Power shifts are a fundamental phenomenon underpinning global politics. In 1990, as the bipolar world order finally unravelled, US political scientist Joseph S. Nye wrote: “Just as farmers and meteorologists try to forecast storms, so do leaders and analysts try to understand the dynamics of major changes in the distribution of power among nations.”
It’s Time to Reshape the West!
“America is back!”: With US President Joe Biden, there is now potential for an ambitious transatlantic policy. We should devote all our energy to reforging the alliance between Europe and the US. Anything else would be fatal, as disunity in the West only plays into the hands of our systemic rivals China and Russia. What do we need to do right now?
A Question of Identity
The EU Needs to Become a Global Player in the Changing World Order
The European Union’s internal structures are currently plagued by division. These rifts all boil down to a question of identity: What is the EU? At the same time, the changing world order is forcing the EU to decide who it wants to be. The answer is clear: It must take steps to become a global player.
“The International System Is under Serious Pressure”
Germany’s Two-Year Term as a Member of the United Nations Security Council
For the past two years, Germany has been a non-permanent member of the UN Security Council. For International Reports, Andrea Ellen Ostheimer, Head of the Konrad-Adenauer-Stiftung’s New York office, talks to diplomat Christoph Heusgen about the challenges and achievements of this period, the role of China and Russia, and Germany’s foreign policy compass.
Security Policy in the Indo-Pacific
How Can Germany Turn its Words into Deeds?
In its new “Policy guidelines for the Indo-Pacific”, the German government commits to assuming greater responsibility for foreign policy to address shifts in the global balance of power and regional challenges. But what exactly could an ambitious Indo-Pacific policy look like? And what does the region expect of Germany? An analysis based on the examples of India, Japan, and Singapore.
“A New and Less Benign Strategic Area”
Australia as a Strategic Power in the Indo-Pacific Region
When Australian Prime Minister Scott Morrison unveiled his country’s new defence strategy in 2020, he announced a shift towards “a new and less benign strategic area”. With the dawn of a new era, defined by the end of the unchallenged hegemony of the US and the seemingly unstoppable rise of China, Australia is starting to view itself as a regional power and the guardian of a rules-based order in the Indo-Pacific. The geoeconomic and geostrategic balance of the Indo-Pacific has perhaps shifted more rapidly and dramatically than in any other region of the world. With its key position in the South West Pacific and Eastern Indian Ocean, Australia is taking on a proactive leadership role – together with like-minded partners in the region and around the globe.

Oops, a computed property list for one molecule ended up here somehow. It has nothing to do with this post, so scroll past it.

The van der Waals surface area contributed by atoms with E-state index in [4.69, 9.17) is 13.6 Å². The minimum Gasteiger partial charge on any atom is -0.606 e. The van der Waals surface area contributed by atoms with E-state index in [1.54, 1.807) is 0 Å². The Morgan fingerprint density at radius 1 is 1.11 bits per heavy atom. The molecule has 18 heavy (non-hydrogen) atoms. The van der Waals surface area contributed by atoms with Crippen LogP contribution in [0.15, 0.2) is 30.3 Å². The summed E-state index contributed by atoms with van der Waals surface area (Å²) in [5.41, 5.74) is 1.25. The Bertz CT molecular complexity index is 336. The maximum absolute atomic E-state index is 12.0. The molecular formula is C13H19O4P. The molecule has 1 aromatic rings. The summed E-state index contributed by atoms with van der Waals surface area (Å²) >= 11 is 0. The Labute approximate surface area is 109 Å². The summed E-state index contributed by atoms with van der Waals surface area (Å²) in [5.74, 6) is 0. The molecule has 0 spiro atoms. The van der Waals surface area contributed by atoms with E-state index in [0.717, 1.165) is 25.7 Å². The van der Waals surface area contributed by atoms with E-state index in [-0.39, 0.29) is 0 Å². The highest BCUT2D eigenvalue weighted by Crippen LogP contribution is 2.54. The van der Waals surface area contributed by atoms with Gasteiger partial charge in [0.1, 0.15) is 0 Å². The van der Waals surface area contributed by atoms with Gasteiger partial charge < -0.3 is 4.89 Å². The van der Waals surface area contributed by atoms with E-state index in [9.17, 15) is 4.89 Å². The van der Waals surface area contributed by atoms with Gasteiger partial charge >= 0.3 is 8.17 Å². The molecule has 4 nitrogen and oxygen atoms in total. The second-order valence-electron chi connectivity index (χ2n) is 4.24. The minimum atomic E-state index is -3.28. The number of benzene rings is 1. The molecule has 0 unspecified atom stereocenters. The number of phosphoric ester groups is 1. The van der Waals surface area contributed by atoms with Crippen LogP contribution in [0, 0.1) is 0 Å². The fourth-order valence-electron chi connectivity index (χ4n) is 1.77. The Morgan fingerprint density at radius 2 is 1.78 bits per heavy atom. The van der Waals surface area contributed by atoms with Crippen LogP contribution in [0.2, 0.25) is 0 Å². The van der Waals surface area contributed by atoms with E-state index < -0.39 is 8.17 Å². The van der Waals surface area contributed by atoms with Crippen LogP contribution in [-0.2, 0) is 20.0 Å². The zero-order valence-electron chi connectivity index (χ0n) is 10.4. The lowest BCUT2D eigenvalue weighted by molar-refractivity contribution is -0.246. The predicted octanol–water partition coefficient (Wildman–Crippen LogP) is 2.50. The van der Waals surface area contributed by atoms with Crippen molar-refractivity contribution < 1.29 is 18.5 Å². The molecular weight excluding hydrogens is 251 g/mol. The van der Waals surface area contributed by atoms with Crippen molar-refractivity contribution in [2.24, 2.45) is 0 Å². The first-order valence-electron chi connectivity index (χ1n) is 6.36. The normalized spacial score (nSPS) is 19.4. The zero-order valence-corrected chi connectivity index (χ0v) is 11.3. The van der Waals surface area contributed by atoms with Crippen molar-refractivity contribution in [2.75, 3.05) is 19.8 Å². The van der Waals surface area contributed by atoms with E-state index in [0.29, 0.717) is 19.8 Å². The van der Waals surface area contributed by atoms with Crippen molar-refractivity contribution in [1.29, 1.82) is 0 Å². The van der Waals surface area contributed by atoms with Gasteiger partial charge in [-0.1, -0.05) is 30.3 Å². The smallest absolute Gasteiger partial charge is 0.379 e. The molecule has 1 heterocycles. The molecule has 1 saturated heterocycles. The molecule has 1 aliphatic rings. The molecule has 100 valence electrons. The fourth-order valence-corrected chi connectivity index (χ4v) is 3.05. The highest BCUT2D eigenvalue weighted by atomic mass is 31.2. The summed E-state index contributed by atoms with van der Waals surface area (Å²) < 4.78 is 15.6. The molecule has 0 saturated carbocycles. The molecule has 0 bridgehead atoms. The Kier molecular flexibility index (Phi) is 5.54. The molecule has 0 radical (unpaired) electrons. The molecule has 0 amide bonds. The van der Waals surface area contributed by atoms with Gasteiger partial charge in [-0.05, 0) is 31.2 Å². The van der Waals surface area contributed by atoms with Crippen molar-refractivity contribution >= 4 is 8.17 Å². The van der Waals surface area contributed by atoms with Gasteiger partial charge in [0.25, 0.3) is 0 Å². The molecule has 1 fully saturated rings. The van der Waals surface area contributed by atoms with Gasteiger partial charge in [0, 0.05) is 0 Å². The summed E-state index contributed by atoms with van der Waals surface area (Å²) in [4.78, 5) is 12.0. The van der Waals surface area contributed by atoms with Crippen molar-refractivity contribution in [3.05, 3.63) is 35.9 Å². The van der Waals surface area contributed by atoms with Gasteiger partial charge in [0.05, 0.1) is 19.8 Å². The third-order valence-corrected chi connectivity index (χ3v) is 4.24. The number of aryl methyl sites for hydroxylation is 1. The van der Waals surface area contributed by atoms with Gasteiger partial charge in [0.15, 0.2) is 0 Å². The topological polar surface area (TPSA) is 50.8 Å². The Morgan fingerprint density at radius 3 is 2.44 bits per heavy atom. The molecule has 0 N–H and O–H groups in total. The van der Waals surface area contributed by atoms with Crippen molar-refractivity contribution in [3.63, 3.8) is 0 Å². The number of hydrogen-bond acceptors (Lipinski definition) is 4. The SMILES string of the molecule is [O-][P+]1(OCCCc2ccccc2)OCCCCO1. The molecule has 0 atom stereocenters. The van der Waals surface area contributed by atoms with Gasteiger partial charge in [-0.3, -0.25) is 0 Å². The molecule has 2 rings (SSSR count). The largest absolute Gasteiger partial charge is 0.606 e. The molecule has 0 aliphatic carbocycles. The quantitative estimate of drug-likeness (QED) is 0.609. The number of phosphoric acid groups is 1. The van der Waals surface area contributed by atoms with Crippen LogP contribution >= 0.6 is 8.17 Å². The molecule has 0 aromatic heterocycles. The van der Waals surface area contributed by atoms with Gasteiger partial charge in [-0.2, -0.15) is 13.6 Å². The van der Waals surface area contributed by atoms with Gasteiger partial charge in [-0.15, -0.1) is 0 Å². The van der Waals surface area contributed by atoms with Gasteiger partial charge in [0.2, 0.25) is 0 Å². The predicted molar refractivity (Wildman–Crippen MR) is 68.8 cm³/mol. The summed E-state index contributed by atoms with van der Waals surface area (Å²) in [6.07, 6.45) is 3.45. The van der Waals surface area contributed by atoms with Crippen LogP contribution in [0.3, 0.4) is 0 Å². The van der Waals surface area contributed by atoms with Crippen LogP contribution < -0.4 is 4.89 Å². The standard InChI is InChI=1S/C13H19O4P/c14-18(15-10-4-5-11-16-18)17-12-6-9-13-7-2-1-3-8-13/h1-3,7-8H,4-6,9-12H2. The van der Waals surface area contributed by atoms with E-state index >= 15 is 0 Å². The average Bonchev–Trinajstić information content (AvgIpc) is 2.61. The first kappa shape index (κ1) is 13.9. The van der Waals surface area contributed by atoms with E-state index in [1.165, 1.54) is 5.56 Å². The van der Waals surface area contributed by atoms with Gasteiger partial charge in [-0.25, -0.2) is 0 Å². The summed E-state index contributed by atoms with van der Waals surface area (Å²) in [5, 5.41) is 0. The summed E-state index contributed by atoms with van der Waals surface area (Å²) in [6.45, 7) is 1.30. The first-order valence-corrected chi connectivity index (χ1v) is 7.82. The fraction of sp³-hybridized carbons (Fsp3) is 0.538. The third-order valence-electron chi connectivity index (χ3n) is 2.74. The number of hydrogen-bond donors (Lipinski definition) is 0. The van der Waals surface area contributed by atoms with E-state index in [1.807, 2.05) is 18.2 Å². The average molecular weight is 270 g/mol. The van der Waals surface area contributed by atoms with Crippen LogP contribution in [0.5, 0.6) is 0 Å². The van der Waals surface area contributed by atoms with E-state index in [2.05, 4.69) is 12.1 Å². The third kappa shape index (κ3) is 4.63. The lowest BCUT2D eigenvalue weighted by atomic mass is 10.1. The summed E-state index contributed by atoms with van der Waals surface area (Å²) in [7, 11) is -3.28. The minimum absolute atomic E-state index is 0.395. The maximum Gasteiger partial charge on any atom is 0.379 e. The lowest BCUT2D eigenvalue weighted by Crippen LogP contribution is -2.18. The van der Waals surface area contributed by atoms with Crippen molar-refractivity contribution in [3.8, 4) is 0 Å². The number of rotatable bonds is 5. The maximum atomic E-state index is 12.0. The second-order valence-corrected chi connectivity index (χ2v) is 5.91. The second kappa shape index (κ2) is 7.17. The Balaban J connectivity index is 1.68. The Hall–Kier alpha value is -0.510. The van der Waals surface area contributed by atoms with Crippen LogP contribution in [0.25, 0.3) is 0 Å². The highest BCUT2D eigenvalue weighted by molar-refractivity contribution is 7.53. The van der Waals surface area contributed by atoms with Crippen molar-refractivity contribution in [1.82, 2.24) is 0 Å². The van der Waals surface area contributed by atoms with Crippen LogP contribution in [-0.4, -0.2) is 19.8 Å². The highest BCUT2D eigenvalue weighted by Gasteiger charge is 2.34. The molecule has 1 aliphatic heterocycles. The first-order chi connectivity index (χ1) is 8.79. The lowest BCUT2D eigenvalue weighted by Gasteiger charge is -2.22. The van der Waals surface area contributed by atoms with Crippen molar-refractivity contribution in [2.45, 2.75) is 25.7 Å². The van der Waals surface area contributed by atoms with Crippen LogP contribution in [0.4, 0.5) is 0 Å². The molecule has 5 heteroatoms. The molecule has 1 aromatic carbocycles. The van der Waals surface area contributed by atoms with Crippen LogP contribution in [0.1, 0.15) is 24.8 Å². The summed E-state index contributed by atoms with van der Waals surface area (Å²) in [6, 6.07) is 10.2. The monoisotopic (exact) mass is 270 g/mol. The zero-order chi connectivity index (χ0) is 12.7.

Will COVID-19 Accelerate a Global Power Shift?
China’s Growing Ideological Influence in Africa
The fight against the COVID-19 pandemic is not only a fight against SARS-CoV-2 but also part of the rivalry to dominate the global narrative and to exert political and economic influence. Particularly in light of the worsening relations between China and the US, management of the pandemic
and respective policy successes or failures are becoming political issues. Accordingly, the Chinese Communist Party (CCP) is using the pandemic on an ideological level to drive the shift in global power – with a particular focus on Africa.
The Art of Making Friends
How the Chinese Communist Party Seduces Political Parties in Latin America
China is increasingly turning its attention to Latin America’s political parties. Beijing is using lavish official visits and diplomatic pressure to yoke Latin American party officials to its geopolitical ambitions. Without critical public debate, the rhetoric of bilateral “friendship” threatens to undermine democracy in Latin America. Any belief that the Chinese Communist Party will engage in an equal dialogue with Latin America’s democratic parties remains a dangerous illusion.
Of Bridges and Gateways
Turkey’s Regional Power Aspirations
The bridge to Asia. A gateway to the Middle East and Europe. For centuries, Turkey has been considered a country linking the Western and Eastern worlds. Whether that be due to Turkish military bases used by NATO as bridgeheads to the Middle East, or the threats made by its president Recep Tayyip Erdoğan to “open the gates” to Europe for the millions of refugees accommodated by Turkey, NATO member and EU candidate Turkey has been increasingly presenting the Western alliance with a fait accompli over recent years.
Cyber Capabilities as a New Resource of Power
Conflicts in the Digital Sphere
Cyber capabilities are becoming increasingly important in international relations. States with the ability to conduct cyber operations are in a strong position to expand their scope of influence in the international arena. This is particularly true for small and medium-sized countries with few traditional power resources, as cyber capabilities allow them to seriously weaken more powerful states.